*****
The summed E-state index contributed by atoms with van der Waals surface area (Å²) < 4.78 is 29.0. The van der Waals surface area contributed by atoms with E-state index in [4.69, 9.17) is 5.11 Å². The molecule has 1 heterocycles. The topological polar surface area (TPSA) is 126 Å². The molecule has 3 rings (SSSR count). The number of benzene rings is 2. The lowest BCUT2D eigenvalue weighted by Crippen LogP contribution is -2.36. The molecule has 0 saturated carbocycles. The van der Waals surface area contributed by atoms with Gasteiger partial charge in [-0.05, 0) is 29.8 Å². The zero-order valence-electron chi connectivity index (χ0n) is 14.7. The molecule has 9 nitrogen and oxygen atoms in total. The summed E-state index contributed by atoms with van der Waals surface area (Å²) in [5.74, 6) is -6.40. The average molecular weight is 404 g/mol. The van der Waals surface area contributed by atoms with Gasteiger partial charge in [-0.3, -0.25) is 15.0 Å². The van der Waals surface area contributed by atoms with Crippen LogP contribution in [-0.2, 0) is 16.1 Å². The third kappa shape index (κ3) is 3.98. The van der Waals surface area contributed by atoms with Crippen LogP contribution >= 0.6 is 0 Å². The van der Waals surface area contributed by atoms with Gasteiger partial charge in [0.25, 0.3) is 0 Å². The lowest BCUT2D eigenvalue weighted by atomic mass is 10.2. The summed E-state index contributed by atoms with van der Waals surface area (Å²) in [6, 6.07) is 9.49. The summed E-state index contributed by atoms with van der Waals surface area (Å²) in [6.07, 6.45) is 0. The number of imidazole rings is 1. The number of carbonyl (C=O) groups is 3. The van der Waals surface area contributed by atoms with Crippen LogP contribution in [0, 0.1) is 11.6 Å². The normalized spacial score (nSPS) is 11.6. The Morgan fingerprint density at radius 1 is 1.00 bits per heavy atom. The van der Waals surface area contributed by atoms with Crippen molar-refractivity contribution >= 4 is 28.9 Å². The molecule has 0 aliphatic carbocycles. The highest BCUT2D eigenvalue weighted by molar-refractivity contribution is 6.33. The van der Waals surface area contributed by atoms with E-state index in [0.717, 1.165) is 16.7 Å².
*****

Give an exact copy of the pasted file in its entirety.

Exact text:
The summed E-state index contributed by atoms with van der Waals surface area (Å²) < 4.78 is 29.0. The van der Waals surface area contributed by atoms with E-state index in [4.69, 9.17) is 5.11 Å². The molecule has 1 heterocycles. The topological polar surface area (TPSA) is 126 Å². The molecule has 3 rings (SSSR count). The number of benzene rings is 2. The lowest BCUT2D eigenvalue weighted by Crippen LogP contribution is -2.36. The molecule has 0 saturated carbocycles. The van der Waals surface area contributed by atoms with Gasteiger partial charge in [-0.05, 0) is 29.8 Å². The zero-order valence-electron chi connectivity index (χ0n) is 14.7. The molecule has 9 nitrogen and oxygen atoms in total. The summed E-state index contributed by atoms with van der Waals surface area (Å²) in [5.74, 6) is -6.40. The average molecular weight is 404 g/mol. The van der Waals surface area contributed by atoms with Gasteiger partial charge in [-0.3, -0.25) is 15.0 Å². The van der Waals surface area contributed by atoms with Crippen LogP contribution in [-0.2, 0) is 16.1 Å². The third kappa shape index (κ3) is 3.98. The van der Waals surface area contributed by atoms with Crippen LogP contribution >= 0.6 is 0 Å². The van der Waals surface area contributed by atoms with Gasteiger partial charge in [0.25, 0.3) is 0 Å². The lowest BCUT2D eigenvalue weighted by atomic mass is 10.2. The summed E-state index contributed by atoms with van der Waals surface area (Å²) in [6, 6.07) is 9.49. The summed E-state index contributed by atoms with van der Waals surface area (Å²) in [6.07, 6.45) is 0. The number of imidazole rings is 1. The number of carbonyl (C=O) groups is 3. The van der Waals surface area contributed by atoms with Crippen LogP contribution in [0, 0.1) is 11.6 Å². The normalized spacial score (nSPS) is 11.6. The Morgan fingerprint density at radius 1 is 1.00 bits per heavy atom. The van der Waals surface area contributed by atoms with Crippen molar-refractivity contribution >= 4 is 28.9 Å². The molecule has 0 aliphatic carbocycles. The highest BCUT2D eigenvalue weighted by molar-refractivity contribution is 6.33. The van der Waals surface area contributed by atoms with E-state index in [0.717, 1.165) is 16.7 Å².